GIVEN THE SUCCESS of Google's first foray into driving around the streets, the firm is now looking to eliminate the driver altogether with its latest research into autonomous vehicles.
The cars, which have clocked up more than 140,000 miles in California, are automated using video cameras, radar sensors and a laser range finder that can, apparently, see traffic. The vehicles also use map data, though it isn't the same stuff found on Google Maps, rather the firm said it collected data from manually driven vehicles prior to the autonomous testing.
Google was quick to ally fears about safety, saying that all of its cars were manned and there was a "trained safety driver" behind the wheel who could take control at the flick of a switch. There was another operator in the passenger seat looking over how the software was doing.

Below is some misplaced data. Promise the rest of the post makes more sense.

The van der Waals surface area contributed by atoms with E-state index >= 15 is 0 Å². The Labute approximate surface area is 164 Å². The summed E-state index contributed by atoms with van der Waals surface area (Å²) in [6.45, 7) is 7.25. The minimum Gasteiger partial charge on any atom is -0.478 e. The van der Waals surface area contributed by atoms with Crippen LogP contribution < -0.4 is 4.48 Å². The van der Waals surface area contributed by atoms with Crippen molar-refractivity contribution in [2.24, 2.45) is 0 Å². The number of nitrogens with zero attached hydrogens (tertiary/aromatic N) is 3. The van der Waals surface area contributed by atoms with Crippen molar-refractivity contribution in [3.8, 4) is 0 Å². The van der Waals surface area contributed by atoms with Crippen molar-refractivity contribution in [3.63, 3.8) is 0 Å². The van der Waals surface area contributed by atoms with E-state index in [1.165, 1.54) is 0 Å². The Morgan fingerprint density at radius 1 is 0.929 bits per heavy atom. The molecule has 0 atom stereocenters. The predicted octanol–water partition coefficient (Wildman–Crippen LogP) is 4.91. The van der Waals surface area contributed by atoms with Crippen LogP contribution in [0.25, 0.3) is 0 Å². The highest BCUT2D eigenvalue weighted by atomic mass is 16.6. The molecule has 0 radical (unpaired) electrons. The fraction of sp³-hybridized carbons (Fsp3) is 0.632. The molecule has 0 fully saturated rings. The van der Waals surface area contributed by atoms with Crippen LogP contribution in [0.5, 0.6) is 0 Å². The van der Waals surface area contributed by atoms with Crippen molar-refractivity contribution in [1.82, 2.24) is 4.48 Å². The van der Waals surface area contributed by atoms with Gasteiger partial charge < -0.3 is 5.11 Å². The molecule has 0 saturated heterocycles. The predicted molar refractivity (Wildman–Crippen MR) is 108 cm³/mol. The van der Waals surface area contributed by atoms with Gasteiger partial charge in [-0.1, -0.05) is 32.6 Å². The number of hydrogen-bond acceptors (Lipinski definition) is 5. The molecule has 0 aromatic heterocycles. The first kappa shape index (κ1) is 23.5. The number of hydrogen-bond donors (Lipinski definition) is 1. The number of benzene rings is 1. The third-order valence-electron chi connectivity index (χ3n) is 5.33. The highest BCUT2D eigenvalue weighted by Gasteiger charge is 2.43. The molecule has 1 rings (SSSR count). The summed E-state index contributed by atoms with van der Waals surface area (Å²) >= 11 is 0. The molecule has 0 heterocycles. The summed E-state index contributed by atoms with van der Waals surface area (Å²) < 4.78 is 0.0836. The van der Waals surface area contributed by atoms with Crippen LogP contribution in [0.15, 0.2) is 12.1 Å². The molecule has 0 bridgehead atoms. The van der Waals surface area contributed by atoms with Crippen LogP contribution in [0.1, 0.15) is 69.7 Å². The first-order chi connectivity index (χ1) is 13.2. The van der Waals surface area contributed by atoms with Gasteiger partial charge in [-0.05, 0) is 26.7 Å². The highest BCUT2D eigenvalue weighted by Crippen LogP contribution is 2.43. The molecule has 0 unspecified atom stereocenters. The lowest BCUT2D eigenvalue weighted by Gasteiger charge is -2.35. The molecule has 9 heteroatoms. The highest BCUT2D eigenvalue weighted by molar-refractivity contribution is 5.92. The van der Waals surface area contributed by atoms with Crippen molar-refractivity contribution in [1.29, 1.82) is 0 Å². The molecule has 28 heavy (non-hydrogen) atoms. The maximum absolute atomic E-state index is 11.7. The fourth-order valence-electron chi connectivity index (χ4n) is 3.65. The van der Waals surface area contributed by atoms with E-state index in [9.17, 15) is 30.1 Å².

Google has lofty goals for these motorised androids, saying that its technology could cut the number of road deaths by half. Also the firm wants everyone to do something more productive while commuting to work, presumably get some work done on an Android based smartphone.
The idea of autonomous vehicles is not new with the US government having conducted trials decades ago. In recent times many universities have gotten in on the act as part of the DARPA Grand Challenge. Google hired the team leader of the 2007 Urban Challenge winner to front its research efforts while the top software developer from the victorious Stanford University team in the 2005 Grand Challenge handles the software side of the operation.
The technology in Google's vehicles is still a long way from ending up in standard road cars, however. µ
Uses 20 percent less power than traditional systems
It's becoming more prevalent in car research and development
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